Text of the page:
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A question ..... Am I getting this right?

(5 Posts)
MrawMraw Thu 06-Dec-12 15:58:08

Hello smile

I was skimming a few pages on the Don't give up your job to SAHM thread, and also have been pondering on that and similar topics recently.

I have 2 DC but I am still relatively young (25) I had my DC at 18 and 21. I (absolutely unbelievably stupidly!) never once considered the pros and cons and feminist side of anything. I just thought well I feel too young to get married (had P, lived together etc) and I'm not going to give up job and that's it. hmm. I now work 32 hours, dropped a day because I nearly made myself ill trying to work full time AND do all household everything and DCs.

Does it give more stability to be a SAHM and married, than a SAHM but not married? If a couple are living together not married and they split, am I correct in saying the SAHM is only entitled to child maintenance, not any share of any assets of the other partner, however those married get a settlement for their contribution to the household and career of the other too? Is this right?

I'm really starting to realise the raw deal women still get despite advances in the workplace. If we want to go back to work, childcare is deemed our responsibility to arrange and sometimes to pay for too out of our own salary, we still have all the housework and house admin to do as expected.

Also the years spent staying at home as a mother, whilst very valuable, can damage your career. Even if you work, your dedication to career will be lessened. But does marriage provide a form of financial security against that by recognising your contribution to enabling the husband's career?

Even worse if you are a single parent - demonized if you don't work ("benefit scrounger") and actually worse off if you do work in a lot of cases (unless you earn a huge salary then childcare, loss of free meals and other things, and actually travelling to work, less free time to shop wisely etc, actually make you WORSE OFF working - did with me anyway at one point).


I apologize for my ignorance, I have only just recently woke up to these things shock. Would be grateful for a few pointers, ie - where to find more information, basics on the financial situation in marriage divorce vs cohabiting split.


CailinDana Thu 06-Dec-12 16:06:32

Well firstly it isn't a given that mothers automatically sort childcare, admin, housework etc. They only have to do that if their partner is lazy and refuses to do his share. A lazy partner is lazy whether he's married or not, so that's more about the choice of man rather than marriage itself.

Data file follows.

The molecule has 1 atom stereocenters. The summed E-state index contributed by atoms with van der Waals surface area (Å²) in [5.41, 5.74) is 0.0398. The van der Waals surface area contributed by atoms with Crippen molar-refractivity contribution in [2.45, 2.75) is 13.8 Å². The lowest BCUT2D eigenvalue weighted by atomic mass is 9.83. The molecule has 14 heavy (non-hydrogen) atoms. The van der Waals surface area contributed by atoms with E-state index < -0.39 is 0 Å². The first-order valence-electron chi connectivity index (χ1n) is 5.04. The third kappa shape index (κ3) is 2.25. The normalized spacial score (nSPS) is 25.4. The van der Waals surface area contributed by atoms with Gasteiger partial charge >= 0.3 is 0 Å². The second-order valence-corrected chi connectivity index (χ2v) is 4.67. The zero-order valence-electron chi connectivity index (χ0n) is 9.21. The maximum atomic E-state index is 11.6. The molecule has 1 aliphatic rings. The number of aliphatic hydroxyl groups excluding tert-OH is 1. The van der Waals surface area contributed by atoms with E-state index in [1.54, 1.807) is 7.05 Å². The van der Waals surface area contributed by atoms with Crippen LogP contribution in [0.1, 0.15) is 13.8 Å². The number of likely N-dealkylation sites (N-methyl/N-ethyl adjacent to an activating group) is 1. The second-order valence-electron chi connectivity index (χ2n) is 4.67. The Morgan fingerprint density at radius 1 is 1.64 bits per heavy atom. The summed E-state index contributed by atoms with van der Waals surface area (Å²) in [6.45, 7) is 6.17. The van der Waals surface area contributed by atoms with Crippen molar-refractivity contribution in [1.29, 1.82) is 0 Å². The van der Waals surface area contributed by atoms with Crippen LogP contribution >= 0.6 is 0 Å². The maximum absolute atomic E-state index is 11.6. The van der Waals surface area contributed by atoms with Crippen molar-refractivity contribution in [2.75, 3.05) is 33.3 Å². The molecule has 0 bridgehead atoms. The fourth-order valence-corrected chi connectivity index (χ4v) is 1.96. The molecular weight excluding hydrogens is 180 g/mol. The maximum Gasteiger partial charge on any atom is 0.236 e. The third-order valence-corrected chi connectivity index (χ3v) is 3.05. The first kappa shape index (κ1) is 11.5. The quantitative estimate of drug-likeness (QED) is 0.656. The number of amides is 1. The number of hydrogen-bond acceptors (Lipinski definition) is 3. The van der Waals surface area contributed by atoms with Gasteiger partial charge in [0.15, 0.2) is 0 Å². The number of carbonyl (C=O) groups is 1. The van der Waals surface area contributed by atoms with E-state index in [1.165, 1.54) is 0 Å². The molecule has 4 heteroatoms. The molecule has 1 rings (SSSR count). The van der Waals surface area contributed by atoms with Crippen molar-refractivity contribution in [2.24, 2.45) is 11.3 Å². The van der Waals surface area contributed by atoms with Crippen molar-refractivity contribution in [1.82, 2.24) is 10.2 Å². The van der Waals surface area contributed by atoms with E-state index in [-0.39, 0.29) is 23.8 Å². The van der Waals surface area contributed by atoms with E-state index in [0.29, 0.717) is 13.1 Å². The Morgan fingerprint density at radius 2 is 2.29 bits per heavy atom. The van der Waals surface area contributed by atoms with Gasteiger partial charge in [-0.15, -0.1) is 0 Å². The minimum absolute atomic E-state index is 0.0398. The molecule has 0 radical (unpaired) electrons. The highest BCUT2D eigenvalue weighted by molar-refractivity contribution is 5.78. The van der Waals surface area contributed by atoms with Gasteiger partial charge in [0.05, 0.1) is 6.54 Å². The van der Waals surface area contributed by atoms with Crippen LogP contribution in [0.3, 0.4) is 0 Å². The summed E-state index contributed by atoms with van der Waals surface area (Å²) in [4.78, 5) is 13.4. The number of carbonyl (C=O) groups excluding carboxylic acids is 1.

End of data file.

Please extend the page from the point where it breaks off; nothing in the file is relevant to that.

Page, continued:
Apart from that you are correct that if an unmarried couple with children splits the higher earning partner (often the man) is required to pay maintenance but is not responsible financially for the lower earning partner (usually the woman). Also any assets the couple has stay with the person who owns them - so if the woman bought the house and her partner isn't on the deeds then the man has no claim to it - although he could fight through the courts to get back some of the value of the mortgage that he has paid over the years.

Marrying automatically joins your assets and means that on splitting the money for the partnership as a whole needs to be shared out equally, with ongoing maintenance for the children.

MrawMraw Thu 06-Dec-12 16:23:06

Thanks for the clarification x

Yes, I know it isn't a given. My ex was OK at doing housework, but worked 80 hours week so was rarely in the house to do any (although when he was in,, he did do it mainly without being asked), he did ABSOLUTELY NO household admin stuff and a miniscule amount of childcare (like a couple of hours a week, like what afterschool clubs would call 'wraparound care') of the DCs, despite spending most of his days off at friends / pub / fishing etc shock. He would always be cagey and noncommittal (ie "i'll try to sort something out") if I asked him to have DC for a night out weeks in advance, yet would skip off out after work for a few hours whenever he liked , with a quick phonecall to 'inform' me! Hence why he's an ex.

So basically the worst situation to be in would be either SAHM or part time low earner, non-married, living in a house owned by your partner? (or at least one you couldn't pay the mortgage/rent on yourself).

CailinDana Thu 06-Dec-12 16:28:00

Financially that would be the worst situation, yeah. If your partner left you would be relying totally on him to provide maintenance for the children and it might be very difficult to find somewhere to live. It's how a lot of women become trapped in terrible relationships - they stay because they have so little money and security that leaving seems almost impossible.

Glad you got rid of the lazy partner by the way!

PartridgeInASpicyPearTree Thu 06-Dec-12 16:34:35

It's good that you are thinking about this as unmarried partners are in a much less secure position legally in the event of a split. I get very frustrated with friends who feel they are somehow being more feminist by not getting married then do any combination of the following: a) move into a partner's house, b) have a baby, c) stop work, leaving themselves completely unprotected. It puts the relationship on a very uneven footing if leaving would render you broke and homeless!

The CAB have some useful information here

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